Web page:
Crossmodal Congruency Between Background Music and the Online Store Environment: The Moderating Role of Shopping Goals

Lieve Doucé*, Carmen Adams, Olivia Petit, Anton Nijholt

*Corresponding author for this work

Research output: Contribution to journalArticleAcademicpeer-review

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Abstract

Despite the robust evidence that congruent background music in the physical store environment positively affects consumer reactions, less is known about its effects in an online context. The present study aims (1) to examine whether congruency via multiple elicited crossmodal correspondences between background music and the online store environment (e.g., perceived lightness, loudness, and coldness of the cue/environment) leads to more positive affective, evaluative, and behavioral consumer reactions and (2) to investigate the moderating role of shopping goals on this crossmodal congruency effect. Previous research showed that low task-relevant atmospheric cues like music can have a negative effect on consumers when they visit a website with a purchase goal in mind. An online experiment was conducted with 239 respondents randomly assigned to a shopping goal (experiential browsing vs. goal-directed searching) and a music condition (no music, crossmodally congruent music, or crossmodally incongruent music). Our results show that crossmodally incongruent background music (vs. no music) leads to more positive consumer reactions for experiential browsers and more negative consumer reactions for goal-directed searchers. Conversely, crossmodally congruent background music (vs. no music) has a positive effect on experiential browsers and no adverse effect on goal-directed searchers. Additionally, the presence of crossmodally congruent background music leads to more positive consumer reactions than the presence of crossmodally incongruent background music, independent of the shopping goal. We extend previous research on multisensory congruency effects by showing the added value of establishing congruency between music and the store environment via multiple elicited crossmodal correspondences in the online environment, countering previously found negative effects of low-task relevant atmospheric cues for goal-directed searchers.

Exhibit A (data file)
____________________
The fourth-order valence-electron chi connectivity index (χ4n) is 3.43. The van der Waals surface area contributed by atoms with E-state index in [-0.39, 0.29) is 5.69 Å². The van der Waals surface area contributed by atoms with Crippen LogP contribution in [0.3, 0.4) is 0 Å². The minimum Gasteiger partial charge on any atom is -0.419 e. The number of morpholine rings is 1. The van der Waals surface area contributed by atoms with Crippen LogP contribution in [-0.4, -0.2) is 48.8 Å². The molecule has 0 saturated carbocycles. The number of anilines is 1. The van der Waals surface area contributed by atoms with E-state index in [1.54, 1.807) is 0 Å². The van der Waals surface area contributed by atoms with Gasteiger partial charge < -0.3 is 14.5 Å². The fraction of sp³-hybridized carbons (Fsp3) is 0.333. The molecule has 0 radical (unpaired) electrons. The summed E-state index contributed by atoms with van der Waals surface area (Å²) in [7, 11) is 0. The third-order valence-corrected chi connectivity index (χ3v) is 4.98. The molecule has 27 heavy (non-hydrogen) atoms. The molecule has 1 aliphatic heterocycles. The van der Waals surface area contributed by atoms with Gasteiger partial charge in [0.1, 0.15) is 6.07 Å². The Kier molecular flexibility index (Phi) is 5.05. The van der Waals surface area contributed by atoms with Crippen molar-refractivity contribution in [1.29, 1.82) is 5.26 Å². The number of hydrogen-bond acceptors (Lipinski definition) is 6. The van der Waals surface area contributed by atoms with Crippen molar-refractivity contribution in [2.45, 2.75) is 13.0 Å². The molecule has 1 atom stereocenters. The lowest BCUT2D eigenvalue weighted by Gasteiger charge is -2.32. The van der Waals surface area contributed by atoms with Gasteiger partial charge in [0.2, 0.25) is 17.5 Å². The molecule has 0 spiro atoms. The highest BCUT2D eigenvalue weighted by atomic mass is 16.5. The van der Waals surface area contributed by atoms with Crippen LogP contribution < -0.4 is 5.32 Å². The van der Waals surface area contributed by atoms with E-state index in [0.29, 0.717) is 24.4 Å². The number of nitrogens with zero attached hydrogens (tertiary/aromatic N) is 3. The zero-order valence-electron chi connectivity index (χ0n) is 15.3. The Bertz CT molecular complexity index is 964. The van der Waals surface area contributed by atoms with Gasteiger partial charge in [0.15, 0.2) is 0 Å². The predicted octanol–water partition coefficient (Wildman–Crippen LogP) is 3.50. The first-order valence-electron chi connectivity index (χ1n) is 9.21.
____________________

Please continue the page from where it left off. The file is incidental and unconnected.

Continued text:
Original languageEnglish
Article number883920
Pages (from-to)1-12
Number of pages12
JournalFrontiers in psychology
Volume13
DOIs
Publication statusPublished - 24 May 2022

Keywords

  • crossmodal correspondences
  • online store atmospherics
  • shopping goal
  • congruency
  • background music

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